By David Dupree
April 01, 2008

Kobe Bryant, Kevin Garnett, LeBron James or Chris Paul will most likely win the NBA's Most Valuable Player award this season. The obvious question, however, is what makes any one of them more valuable than another?

The answer is a simple one. It's all in the eye of the voter.

You see, first and foremost, the MVP race is a popularity contest, plain and simple. It is 100 percent subjective with absolutely no guidelines passed on from above.

What makes it so difficult to pick an MVP this season is that there is no clear-cut, runaway leader. No one has distanced himself from the pack. When Steve Nash won the first of his two awards in 2005, for instance, he distinguished himself early by leading the highest-scoring, most exciting team in the league. Last season Dirk Nowitzki was the front-runner almost right out of the blocks as the Mavericks had a shot at a 70-win season.

The award is based on the regular season only and all ballots have to be cast before the playoffs begin. The league picks three voters from each of the 30 markets and 35 to 40 national media members for a total of 125 to 130 voters. This year's list is still being finalized.

I've had a vote for the last 23 years and I have some guidelines that I used every time. They are:

• The best player on the best team (record-wise) has to be given strong consideration.

• A player's team has to make the playoffs.

• This isn't a lifetime achievement award or a chance for voters to make up for past oversights.

• You can't dismiss a candidate simply because you feel he is young enough that he'll have a chance to win it later in his career.

• You can't be blinded by statistics.

• It has nothing to do with who is the best player in the league or who is just the most valuable player on his particular team.

• It is simply about which player has had the largest impact on the NBA as a whole in a particular season.

Taking all of that in mind, I think Garnett is the NBA's MVP.

That in no way takes anything away from Bryant, James or Paul, but Garnett is perhaps the most singularly responsible for the Celtics' resurgence, guiding them to the league's best record and changing the culture and mind-set of the team and its belief in itself. His practice habits, unselfishness, leadership, intensity, focus and determination set him apart.

His statistics aren't that earth-shattering, as this is the first time in 10 seasons that he hasn't averaged at least 20 points and 10 rebounds (18.9 points and 9.4 rebounds going into Tuesday's games). He is shooing a career-best 53.7 percent and committing a career-low 2.0 turnovers, but he is also averaging a career-low 1.2 blocked shots and his assists average of 3.5 is his lowest in the last 11 seasons. He's also playing the fewest minutes (33.6) since he was a rookie. But his impact is immeasurable.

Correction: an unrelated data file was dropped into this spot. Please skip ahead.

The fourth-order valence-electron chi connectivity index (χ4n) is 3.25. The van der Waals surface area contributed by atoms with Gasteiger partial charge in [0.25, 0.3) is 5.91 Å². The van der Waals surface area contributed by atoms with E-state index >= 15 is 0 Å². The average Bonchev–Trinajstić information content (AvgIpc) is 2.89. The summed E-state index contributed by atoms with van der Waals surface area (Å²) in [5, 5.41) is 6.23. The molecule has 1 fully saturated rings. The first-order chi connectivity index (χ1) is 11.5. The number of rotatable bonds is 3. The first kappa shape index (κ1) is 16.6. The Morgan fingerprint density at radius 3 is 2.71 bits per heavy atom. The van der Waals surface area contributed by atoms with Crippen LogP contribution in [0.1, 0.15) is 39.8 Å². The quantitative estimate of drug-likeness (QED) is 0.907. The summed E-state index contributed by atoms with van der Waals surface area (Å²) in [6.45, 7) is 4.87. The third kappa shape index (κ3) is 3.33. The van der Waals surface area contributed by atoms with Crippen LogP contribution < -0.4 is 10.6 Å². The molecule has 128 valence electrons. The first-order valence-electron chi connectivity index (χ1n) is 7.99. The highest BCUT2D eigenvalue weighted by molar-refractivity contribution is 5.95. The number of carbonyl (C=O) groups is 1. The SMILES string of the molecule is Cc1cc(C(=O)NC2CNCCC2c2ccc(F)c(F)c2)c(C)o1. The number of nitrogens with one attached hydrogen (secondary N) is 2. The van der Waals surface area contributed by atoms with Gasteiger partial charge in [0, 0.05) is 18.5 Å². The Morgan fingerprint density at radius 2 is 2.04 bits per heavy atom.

Here is a team that many critics felt would have trouble accommodating three big scorers such as Garnett, Paul Pierce and Ray Allen, yet with two weeks left in the season, the Celtics are the league's best defensive team. From Day One, Garnett said that the offense would take care of itself and that champions are made at the defensive end. He made that his mission, and the Celtics have responded by allowing NBA lows in points (90.2) and opponents' shooting (41.9 percent).

Perhaps the most interesting thing about Garnett this season is that when he missed nine-straight games in late January and early February with an abdominal strain, the Celtics went 7-2. The argument can be made that if he is so valuable, his team shouldn't have won so many games without him? But the reality of it could be that he has helped instill such confidence and belief in each other that his team can win, at least for the short term, without him.

Sure, you can say Bryant deserves the award because he is the best player in the league, or that James deserves it because if you take him off the Cavaliers, they might not win 10 games. But neither of those reasons necessarily makes either of them the MVP. Or you can say that James, 23, and Paul, 22, are young, so they have plenty of time to win it later. That's also a ridiculous reason not to vote for someone.

So my advice to all those voting is simply to be fair, objective and look into your own mind and decide exactly what the MVP means.

By the way, the player I have voted for in each of the last 23 years has won only 15 times.

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